• Innovation Strategies
• Innovation Management Tools
• International Perspectives

Together with Robin Chu (team member in my Business Innovation team and one of our top strategic analyst) I wrote chapter 15: “Creating an Environment for Successful Innovation – A Management Consultant’s Perspective”

To view detailed content of the book, please visit Palgrave

Notes on Contributors

Symbiotic Innovation: Getting the Most Out of Collaboration; R.J.Thomas & Y.Wind

Performance Measurement of Co-Creation Initiatives – A Conceptual Framework for Measuring the Value of Idea Contests; V.Bilgram

Measuring the Success of Open Innovation; E.Brau, R.Reinhardt & S.Gurtner

Can SMEs in Traditional Industries be Creative?; J.M.Zabala-Iturriagagoitia

Scenario-based Learning Architectures as a Management Tool; N.Pfeffermann & H.Breuer

Social Network Analysis – an Important Tool for Innovation Management; G.Drexler & B.Janse

The Evolution of Mobile Social Networks through Technological Innovation; V.Ratten

Exploring the Role of Early Customers in the Commercialization of Innovation; F.Frattini, G.Colombo & C.Dell’Era

Managing Communities of Practice to Support Innovation; S.Borzillo & R.Kaminska

Joining Innovation Efforts using both Feed-forward and Feedback Learning: the Case of Japanese and Korean Universities; I.Oh

Innovation Management Reflections: a Brazilian Market Perspective; F.A.Salum, R.S.Reis & H.Ferreira Braga Tadeu

The Global Importance of Innovation Champions: Insights from China; A.Kriz, C.Molloy & B.Dennes

Frugal Innovation; P.M.Banerjee

Flexible Working, Mobility and IT Innovation and ICT in 2012 – The Case of Flexible Working; R.Costa-i-Pujol

Creating an Environment for Successful Innovation – A Management Consultant’s Perspective; K.Klokgieters & R.Chu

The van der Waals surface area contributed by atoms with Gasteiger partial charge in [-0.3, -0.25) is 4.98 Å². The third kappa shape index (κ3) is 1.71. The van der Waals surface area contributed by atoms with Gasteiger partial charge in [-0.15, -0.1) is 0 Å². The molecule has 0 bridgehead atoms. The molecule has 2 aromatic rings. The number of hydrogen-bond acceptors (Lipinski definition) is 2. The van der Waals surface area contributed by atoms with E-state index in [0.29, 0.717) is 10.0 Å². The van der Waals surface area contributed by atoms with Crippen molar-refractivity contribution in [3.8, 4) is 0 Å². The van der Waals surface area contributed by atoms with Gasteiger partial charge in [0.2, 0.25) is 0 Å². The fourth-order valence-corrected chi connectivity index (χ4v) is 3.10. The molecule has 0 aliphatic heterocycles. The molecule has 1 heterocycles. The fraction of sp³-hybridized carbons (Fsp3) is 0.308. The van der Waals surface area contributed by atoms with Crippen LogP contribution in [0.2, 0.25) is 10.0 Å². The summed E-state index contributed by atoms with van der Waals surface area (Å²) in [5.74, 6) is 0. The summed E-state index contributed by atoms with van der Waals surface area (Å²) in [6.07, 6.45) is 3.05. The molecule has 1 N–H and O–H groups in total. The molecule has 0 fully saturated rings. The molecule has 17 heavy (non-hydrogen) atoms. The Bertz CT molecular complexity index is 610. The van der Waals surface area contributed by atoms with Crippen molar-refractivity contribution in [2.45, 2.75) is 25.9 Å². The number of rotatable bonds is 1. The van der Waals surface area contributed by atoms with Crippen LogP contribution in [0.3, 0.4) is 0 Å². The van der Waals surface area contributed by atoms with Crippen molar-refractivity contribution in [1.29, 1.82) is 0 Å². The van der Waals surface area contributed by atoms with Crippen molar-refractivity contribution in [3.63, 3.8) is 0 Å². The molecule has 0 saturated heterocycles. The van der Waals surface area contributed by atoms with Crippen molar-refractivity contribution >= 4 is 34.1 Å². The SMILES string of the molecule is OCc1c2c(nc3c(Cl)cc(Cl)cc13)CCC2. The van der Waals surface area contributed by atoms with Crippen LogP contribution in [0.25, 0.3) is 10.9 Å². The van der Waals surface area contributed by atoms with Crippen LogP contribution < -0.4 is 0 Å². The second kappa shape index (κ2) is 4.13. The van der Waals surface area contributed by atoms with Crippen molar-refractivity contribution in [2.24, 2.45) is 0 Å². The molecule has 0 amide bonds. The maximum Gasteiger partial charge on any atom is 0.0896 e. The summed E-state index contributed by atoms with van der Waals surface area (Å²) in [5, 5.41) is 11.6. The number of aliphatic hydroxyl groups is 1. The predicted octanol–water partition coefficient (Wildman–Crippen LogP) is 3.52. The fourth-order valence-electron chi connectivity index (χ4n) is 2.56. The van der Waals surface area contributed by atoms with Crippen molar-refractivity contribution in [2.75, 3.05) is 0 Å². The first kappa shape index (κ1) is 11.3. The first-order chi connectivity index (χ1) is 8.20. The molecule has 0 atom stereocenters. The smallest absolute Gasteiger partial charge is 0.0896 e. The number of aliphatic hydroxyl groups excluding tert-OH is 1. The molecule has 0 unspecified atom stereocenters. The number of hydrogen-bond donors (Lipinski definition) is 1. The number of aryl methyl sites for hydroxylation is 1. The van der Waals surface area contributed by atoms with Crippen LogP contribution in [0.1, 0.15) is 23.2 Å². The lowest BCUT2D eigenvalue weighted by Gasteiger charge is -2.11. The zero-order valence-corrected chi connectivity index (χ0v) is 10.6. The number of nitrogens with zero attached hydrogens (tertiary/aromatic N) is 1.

Conclusion; A.Brem & E.Viardot


Co-Creation: a new profession becomes mature

In 2010 Capgemini Consulting together with several co-creation promoters, started the Co-Creation Association.

‘It aims to further develop and enrich the knowledge on co-creation, in order to boost the development and professionalization of the discipline, both in business as in scientific research. It has recently become a Special Interest Group of the PDMA. Co-creation is defined as the act of involving customers and/or stakeholders in the innovation, marketing or value creation processes of private or public organizations. Co-creation has become increasingly popular with brands and organizations looking to source fresh ideas for developing new products or creating more engaging and authentic communication’. (source)

For the third year in the row, at November 8th 2012 the Co-Creation Awards will be announced. The 2012 edition of the Co-Creation Awards is set to benchmark excellence in co-creation for businesses and non-profit organizations, on a global scale. The Co-Creation Awards will celebrate successful implementation of co-creation projects and will reward the best use of co-creation for product, service or process innovation as well as marketing & communication in the private and public sectors. (source)

Winners of the first two years are: (2011) NikeID, Heineken Open Design Explorations, Philips Mediasuite and Share an Idea (video); (2010) DSB – The Movie, Sara Lee’s Open Innovation efforts, Ontwikkelzelf Lab by Verzekeruzelf, and Second Bloom by Heijmans.

The jury members of 2012 are:

Jeroen de Kempenaer (PDMA NL – Chair of the Co-Creation Awards 2012 jury); Frank Piller (professor of management and the director of the Technology & Innovation Management Group at RWTH Aachen University, Germany, one of Europe’s leading institutes of technology); Gaurav Bhalla (an innovation, strategy, and marketing professional with global experience as a multinational executive, business consultant, entrepreneur, and educator, author of the book “Collaboration and Co-Creation: New Platforms for Marketing and Innovation”); Jaco van Zijll Langhout (Principal Consultant Digital Transformation & Innovation at Capgemini Consulting. He is one of the founding fathers of the Co-creation Association and last year he has chaired the award).

Co-Creation Awards 2012